You cart is empty


Composer: Franz Liszt

Instrument: Two Marimbas

Level: Advanced

Published: 2021

Price: €30.00

Item details

  • Description +
    • Preface

      Do you hear it? It is the trumpet that announces the final judgment. Few will be saved, and many will be condemned to eternal flames. The Beast has been invoked, the tritone has been sung and the dance of the dead has just begun. There is only one way you can be saved... to dance with the dead until the stars fall to earth. 

      Totentanz, composed by Franz Liszt, is one of the most complicated works for piano solo. The resistance required, the difficulty and the duration make this piece a real challenge for pianists, and very few have been able to interpret it correctly. 

      This arrangement, made for two marimba players, makes the interpretation of this piece more accessible, but don’t be fooled, as the fierceness of the piece and the rapport that must exist between the performers does not detract from that myth of difficulty that precedes the original score.

      Virginia Alcarria

  • Instrumentation +
    • 2 Marimbas (5 Octave)

  • About the composer +
    • Franz Liszt, the virtuoso pianist and composer, was the most famous concert superstar of the 19th century. He was born in what was then the Austrian Empire. His father was Hungarian and his mother was Austrian. At age 6 he took music lessons from his father, Adam Liszt, who worked at the Court of Count Esterhazy, the main sponsor of Liszt's education and career. Liszt continued his music studies in Vienna under Carl Czerny and Antonio Salieri.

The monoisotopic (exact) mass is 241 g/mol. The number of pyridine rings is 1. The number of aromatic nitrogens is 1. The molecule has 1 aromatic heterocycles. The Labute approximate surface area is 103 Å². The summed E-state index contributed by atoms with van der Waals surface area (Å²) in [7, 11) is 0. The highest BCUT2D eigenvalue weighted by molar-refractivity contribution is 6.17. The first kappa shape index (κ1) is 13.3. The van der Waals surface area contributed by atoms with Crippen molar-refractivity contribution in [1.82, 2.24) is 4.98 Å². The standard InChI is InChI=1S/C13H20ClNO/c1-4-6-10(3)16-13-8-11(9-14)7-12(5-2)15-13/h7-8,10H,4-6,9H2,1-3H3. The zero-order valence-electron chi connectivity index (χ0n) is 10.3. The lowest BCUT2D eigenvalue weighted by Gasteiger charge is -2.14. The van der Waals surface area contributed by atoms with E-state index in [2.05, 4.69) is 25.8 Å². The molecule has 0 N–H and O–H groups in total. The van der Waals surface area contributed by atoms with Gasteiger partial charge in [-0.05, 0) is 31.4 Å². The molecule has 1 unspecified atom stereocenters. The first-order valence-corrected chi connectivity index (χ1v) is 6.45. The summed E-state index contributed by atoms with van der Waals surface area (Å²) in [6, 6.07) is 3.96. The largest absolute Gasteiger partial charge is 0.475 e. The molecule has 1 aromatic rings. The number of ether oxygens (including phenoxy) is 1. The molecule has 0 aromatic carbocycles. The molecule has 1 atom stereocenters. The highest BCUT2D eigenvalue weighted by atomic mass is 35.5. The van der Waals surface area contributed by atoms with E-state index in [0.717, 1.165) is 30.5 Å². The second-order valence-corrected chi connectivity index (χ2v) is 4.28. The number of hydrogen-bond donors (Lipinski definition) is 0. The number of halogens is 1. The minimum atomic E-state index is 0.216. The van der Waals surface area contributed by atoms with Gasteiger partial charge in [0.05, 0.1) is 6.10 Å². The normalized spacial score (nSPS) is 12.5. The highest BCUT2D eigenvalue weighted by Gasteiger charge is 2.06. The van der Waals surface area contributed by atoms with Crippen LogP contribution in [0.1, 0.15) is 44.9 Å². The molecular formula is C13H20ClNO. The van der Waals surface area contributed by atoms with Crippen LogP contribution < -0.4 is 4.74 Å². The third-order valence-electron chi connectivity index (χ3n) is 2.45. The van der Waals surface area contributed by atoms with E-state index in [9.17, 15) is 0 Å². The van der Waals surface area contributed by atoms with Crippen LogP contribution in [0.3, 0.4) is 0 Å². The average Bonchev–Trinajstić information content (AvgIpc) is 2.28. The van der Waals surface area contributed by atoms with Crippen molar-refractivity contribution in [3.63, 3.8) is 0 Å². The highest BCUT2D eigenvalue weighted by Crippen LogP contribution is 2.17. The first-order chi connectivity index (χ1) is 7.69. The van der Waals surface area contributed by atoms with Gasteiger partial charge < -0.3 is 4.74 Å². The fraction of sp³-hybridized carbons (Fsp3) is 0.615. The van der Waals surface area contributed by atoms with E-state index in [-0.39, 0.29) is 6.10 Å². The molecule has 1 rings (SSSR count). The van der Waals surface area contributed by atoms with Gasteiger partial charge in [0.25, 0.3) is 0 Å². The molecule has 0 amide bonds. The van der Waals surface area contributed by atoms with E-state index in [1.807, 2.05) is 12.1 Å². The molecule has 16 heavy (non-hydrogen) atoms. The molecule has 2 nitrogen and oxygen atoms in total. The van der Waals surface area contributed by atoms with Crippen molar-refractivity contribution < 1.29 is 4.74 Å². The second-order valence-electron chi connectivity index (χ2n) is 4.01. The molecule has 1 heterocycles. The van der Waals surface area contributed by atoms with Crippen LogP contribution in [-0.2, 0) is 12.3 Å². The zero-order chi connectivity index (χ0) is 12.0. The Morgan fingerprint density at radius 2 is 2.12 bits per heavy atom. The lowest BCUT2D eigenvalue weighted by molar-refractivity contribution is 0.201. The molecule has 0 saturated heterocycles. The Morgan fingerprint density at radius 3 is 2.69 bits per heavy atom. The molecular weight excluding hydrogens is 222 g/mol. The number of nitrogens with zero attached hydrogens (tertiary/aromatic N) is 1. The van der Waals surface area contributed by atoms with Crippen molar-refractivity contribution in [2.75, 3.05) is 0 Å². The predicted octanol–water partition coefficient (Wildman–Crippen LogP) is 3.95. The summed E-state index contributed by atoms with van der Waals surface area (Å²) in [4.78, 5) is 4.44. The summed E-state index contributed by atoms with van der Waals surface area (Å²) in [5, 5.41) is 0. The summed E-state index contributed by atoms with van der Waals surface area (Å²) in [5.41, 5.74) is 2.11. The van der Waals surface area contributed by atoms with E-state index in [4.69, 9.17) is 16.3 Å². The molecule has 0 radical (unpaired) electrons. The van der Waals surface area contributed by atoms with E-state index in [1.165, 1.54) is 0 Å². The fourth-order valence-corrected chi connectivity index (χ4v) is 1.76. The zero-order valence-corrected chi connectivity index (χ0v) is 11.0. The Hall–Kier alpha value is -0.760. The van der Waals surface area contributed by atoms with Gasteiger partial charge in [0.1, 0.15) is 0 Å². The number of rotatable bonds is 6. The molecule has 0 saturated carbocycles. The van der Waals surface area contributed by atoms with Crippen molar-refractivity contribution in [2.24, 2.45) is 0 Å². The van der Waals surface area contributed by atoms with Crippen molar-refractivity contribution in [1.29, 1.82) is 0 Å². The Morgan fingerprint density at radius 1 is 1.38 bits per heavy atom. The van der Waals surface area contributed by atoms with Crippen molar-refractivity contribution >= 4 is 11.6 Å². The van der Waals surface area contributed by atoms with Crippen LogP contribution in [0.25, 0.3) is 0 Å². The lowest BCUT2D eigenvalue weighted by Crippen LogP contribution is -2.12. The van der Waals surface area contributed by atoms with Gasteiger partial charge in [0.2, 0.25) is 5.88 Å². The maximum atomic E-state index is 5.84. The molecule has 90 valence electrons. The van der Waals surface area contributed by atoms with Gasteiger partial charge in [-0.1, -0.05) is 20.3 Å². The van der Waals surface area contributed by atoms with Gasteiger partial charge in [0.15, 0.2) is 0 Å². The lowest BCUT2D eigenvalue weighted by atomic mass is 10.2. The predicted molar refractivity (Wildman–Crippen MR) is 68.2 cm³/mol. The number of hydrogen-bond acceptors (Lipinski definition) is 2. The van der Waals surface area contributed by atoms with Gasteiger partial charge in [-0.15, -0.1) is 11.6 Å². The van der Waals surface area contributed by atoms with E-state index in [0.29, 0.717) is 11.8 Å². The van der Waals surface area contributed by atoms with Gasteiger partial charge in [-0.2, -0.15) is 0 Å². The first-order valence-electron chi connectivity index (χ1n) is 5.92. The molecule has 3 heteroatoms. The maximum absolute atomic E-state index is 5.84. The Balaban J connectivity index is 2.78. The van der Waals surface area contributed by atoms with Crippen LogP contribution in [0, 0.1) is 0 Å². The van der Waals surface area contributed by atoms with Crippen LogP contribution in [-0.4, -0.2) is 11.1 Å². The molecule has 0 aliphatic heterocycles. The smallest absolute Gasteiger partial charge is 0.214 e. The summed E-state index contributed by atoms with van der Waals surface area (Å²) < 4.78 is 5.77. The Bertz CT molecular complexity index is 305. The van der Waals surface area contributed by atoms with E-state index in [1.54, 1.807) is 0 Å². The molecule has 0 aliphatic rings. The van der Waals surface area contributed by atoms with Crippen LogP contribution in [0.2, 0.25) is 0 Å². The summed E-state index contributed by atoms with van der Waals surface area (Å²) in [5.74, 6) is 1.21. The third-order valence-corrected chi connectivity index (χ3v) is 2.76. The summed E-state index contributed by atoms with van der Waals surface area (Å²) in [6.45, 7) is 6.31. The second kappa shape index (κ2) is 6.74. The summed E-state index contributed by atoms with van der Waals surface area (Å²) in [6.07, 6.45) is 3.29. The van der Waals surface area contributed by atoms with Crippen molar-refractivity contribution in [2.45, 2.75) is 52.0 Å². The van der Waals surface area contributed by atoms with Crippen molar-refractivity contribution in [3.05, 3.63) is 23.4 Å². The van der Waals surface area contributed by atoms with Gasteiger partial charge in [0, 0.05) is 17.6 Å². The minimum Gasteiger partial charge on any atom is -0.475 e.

• Reviews +
    • Review (Percussive Notes, October 2021)
      This arrangement of “Totentanz” is an exceptional version of the composer’s original piece for orchestra and piano solo. It is a faithful representation of the original, with the piano solo and orchestral accompaniment interwoven in the two marimba parts.

      Both parts include four-mallet playing that is comparable to any solo on the market, in terms of virtuosity and skill required. As a piano player, I am impressed by the piano-like arrangement of 
      the two voices that lend themselves beautifully to be faithfully reproduced on the marimba. Markings that are usually reserved for piano are included, such as staccato; these markings indicate the advanced level of nuance needed to interpret and perform this work.
      “Totentanz” is definitely a piece that would define a group of two professionals or highlevel collegiate students. The many cadenzaesque moments thus require the performers to be effective communicators with one another, as they are simultaneously communicating to the audience. This is a beautiful, faithful representation of the composer’s original intent!
      —Cassie Bunting
  • Credits +
    • Front Cover graphics and layout: Arantxa Melero
      Photo: Aleksander Szpakowicz
      Engraving: Virginia Alcarria
      Printed in Copenhagen, Denmark
      Copyright © Edition SVITZER

Related publications